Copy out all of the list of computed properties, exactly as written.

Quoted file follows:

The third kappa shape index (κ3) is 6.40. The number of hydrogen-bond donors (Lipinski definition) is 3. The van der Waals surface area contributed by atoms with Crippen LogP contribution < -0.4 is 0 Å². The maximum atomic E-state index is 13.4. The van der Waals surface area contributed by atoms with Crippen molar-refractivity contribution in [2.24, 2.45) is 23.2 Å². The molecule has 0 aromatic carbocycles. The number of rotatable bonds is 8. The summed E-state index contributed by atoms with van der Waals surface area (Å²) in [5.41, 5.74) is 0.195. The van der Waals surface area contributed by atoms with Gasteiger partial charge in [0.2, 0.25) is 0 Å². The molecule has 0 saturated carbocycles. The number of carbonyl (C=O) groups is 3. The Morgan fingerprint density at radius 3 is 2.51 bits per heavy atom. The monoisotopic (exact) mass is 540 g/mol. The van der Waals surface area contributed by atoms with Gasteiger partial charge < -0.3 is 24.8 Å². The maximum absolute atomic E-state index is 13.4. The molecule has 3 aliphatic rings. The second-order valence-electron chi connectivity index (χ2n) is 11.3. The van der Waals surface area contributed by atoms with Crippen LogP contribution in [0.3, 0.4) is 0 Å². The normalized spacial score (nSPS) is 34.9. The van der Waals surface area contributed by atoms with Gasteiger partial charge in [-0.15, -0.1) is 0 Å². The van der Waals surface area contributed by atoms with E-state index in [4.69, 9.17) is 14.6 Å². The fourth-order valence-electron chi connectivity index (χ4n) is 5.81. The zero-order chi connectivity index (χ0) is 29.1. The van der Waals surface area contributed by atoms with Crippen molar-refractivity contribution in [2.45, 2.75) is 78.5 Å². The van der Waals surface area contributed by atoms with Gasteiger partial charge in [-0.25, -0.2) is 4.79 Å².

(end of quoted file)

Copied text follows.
The third kappa shape index (κ3) is 6.40. The number of hydrogen-bond donors (Lipinski definition) is 3. The van der Waals surface area contributed by atoms with Crippen LogP contribution < -0.4 is 0 Å². The maximum atomic E-state index is 13.4. The van der Waals surface area contributed by atoms with Crippen molar-refractivity contribution in [2.24, 2.45) is 23.2 Å². The molecule has 0 aromatic carbocycles. The number of rotatable bonds is 8. The summed E-state index contributed by atoms with van der Waals surface area (Å²) in [5.41, 5.74) is 0.195. The van der Waals surface area contributed by atoms with Gasteiger partial charge in [0.2, 0.25) is 0 Å². The molecule has 0 saturated carbocycles. The number of carbonyl (C=O) groups is 3. The Morgan fingerprint density at radius 3 is 2.51 bits per heavy atom. The monoisotopic (exact) mass is 540 g/mol. The van der Waals surface area contributed by atoms with Gasteiger partial charge < -0.3 is 24.8 Å². The maximum absolute atomic E-state index is 13.4. The molecule has 3 aliphatic rings. The second-order valence-electron chi connectivity index (χ2n) is 11.3. The van der Waals surface area contributed by atoms with Crippen LogP contribution in [0.3, 0.4) is 0 Å². The normalized spacial score (nSPS) is 34.9. The van der Waals surface area contributed by atoms with Gasteiger partial charge in [-0.15, -0.1) is 0 Å². The van der Waals surface area contributed by atoms with E-state index in [4.69, 9.17) is 14.6 Å². The fourth-order valence-electron chi connectivity index (χ4n) is 5.81. The zero-order chi connectivity index (χ0) is 29.1. The van der Waals surface area contributed by atoms with Crippen molar-refractivity contribution in [2.45, 2.75) is 78.5 Å². The van der Waals surface area contributed by atoms with Gasteiger partial charge in [-0.25, -0.2) is 4.79 Å².